I once heard people with only one child referred to as Hobby Parents. This has never seemed fair. I had only one child right up until I had two and I don’t ever recall thinking that it was easy. In fact, in many ways, having two children is easier than having one. For one thing, you’re better at it; being a parent, that is. You’ve deposited all your failures into your first child, like a miniature human latrine filled with all the arrogant assumptions and parental hubris you acquired by commiserating with other over-informed, over-programmed, doula-hiring white people during your first pregnancy. Put another way, the second time around, you know that you cannot possibly prepare for having children any more than you can prepare for the apocalypse. You just stock up on canned goods, dig a bunker, and hope you picked the right god. Before child #2 arrives, you don’t read a single book. You don’t go to a single class. You’re too focused on the vengeance your first child is preparing to visit upon you in the weeks after #2 arrives. (“No, it is never okay to draw on the baby, sweetie.”)
But then the new baby arrives and to your surprise, it is not so tough. The older child actually likes the new one. You manage the baby’s diabolical sleep patterns more effectively that you did the first time. You can change a diaper in the dark with your eyes closed. You may even have sex before the baby's first birthday, possibly even with your spouse.
Then, as they get older, they actually play together. This is a revelation. You can be in your own home, sometimes for hours at a time, without interacting with your children. People with only one child cannot imagine this. It’s not that we don’t love our single children, but when you have only one child, you heap so much attention on him that he can’t help but think you’re interested in everything he does. Then, before you know it, you’re having in depth conversations about ancillary characters from the Clone Wars and wondering if 2:00pm is really too early to start drinking. When your second child arrives, it takes your place in this conversation. Within a few years, you are relieved from duty; honorably discharged from Pixar, American Girl dolls, Hex Bugs, Star Wars, Minecraft and everything else that people with two children must only feign interest in. It’s just easier.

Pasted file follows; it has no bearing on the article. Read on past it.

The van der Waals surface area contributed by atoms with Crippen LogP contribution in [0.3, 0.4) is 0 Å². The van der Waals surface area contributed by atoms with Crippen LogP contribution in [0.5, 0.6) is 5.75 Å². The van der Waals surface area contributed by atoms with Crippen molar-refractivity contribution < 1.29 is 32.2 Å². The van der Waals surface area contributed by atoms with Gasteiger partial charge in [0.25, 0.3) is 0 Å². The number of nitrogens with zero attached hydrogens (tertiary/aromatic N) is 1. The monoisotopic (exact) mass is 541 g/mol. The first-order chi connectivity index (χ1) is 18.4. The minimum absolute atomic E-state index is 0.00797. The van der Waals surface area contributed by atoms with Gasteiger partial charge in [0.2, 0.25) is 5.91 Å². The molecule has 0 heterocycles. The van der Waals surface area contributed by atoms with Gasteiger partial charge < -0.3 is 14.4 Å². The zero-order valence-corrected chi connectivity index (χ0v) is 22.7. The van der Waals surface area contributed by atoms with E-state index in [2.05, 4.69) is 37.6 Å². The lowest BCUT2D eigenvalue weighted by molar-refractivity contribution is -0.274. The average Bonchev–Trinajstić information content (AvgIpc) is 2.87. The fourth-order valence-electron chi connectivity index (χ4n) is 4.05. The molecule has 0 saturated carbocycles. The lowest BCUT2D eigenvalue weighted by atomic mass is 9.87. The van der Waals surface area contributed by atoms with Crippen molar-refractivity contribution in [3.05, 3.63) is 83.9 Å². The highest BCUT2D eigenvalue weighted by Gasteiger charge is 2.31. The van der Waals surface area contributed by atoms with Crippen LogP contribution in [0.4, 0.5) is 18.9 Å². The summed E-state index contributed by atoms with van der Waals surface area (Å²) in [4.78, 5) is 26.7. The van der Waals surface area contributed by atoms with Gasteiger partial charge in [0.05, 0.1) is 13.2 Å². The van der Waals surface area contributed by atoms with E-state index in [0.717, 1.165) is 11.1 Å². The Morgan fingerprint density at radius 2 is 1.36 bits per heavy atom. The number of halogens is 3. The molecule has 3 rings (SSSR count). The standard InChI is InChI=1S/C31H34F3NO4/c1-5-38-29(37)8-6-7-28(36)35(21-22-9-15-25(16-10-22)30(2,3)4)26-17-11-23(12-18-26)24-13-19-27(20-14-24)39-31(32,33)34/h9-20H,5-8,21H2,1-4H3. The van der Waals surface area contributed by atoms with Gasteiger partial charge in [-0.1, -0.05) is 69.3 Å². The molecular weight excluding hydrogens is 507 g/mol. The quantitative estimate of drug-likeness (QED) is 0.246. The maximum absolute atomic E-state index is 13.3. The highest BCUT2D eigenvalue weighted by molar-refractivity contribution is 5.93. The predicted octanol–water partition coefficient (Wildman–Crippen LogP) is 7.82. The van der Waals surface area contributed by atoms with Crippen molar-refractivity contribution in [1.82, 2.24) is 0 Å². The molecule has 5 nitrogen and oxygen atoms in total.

Until it’s not.
Some people say that having two children is hard because of all the scheduling conflicts, the logistical headaches that come with getting two kids to two different places at the same time; soccer and ballet, piano lessons and t-ball, Brownies and juvenile court hearings. But frankly, that sounds to me like the privileged whining of people with too many good options. If you can drive a stick shift, you ought to be able to manage the calendars of two elementary school children. Unless, like me, you occasionally reach a point where you can’t possibly give another shit. And then it’s not a matter of ineptitude, but of indifference. Did you know that if you forget to send your children to tae kwon doh camp with their personal water bottle, they do not, in fact, die of dehydration?
No, what makes having two children hard is that they fight. A lot. About the stupidest imaginable things. My daughter, the older one, has ways of manipulating her adoring younger brother that would make Stanley Milgram proud. He is the sweetest child around, but she can talk him into doing things that violate the Geneva Convention. She changes the rules of their games to ensure that she will always win. She makes him sit in silent observance while she plays with his birthday presents. And she is a fundamentally nice person! But, where her brother is concerned, she is a megalomaniac. She can do this because he worships her.
But even he has his breaking point. And when he snaps, our family goes to DEFCON ONE.
He will spend hours willingly surrendering the Lego pieces that he needs to make his Ninjago guy, but then she will take one without asking.
“That’s a rare piece and you knew I needed it and now I can’t find another one and now I can’t finish my guy and I told you not to take that one! I told you!” he yells.
“No, you didn’t. You said you didn’t need that one,” she lies.
“No, I didn’t! That’s the only one of those and it goes with my guy. You can’t take that one!”
“But I need it and you said I could have whatever I needed from the big pile.”
“But you moved that one into the big pile! I was in my pile and you moved it!”
“No. I just found it there. And you’re not nice!”
And so on.
They are both to blame.
For his part, when you act like a doormat for an hour and a half, you can’t get too mad when someone decides to walk all over you. And as far as she’s concerned, I know she’s lying and he knows she’s lying, but I’m not sure she knows it. In her world, just as in everyone else’s, there is the truth, but there is also her truth. And her truth is the one she believes.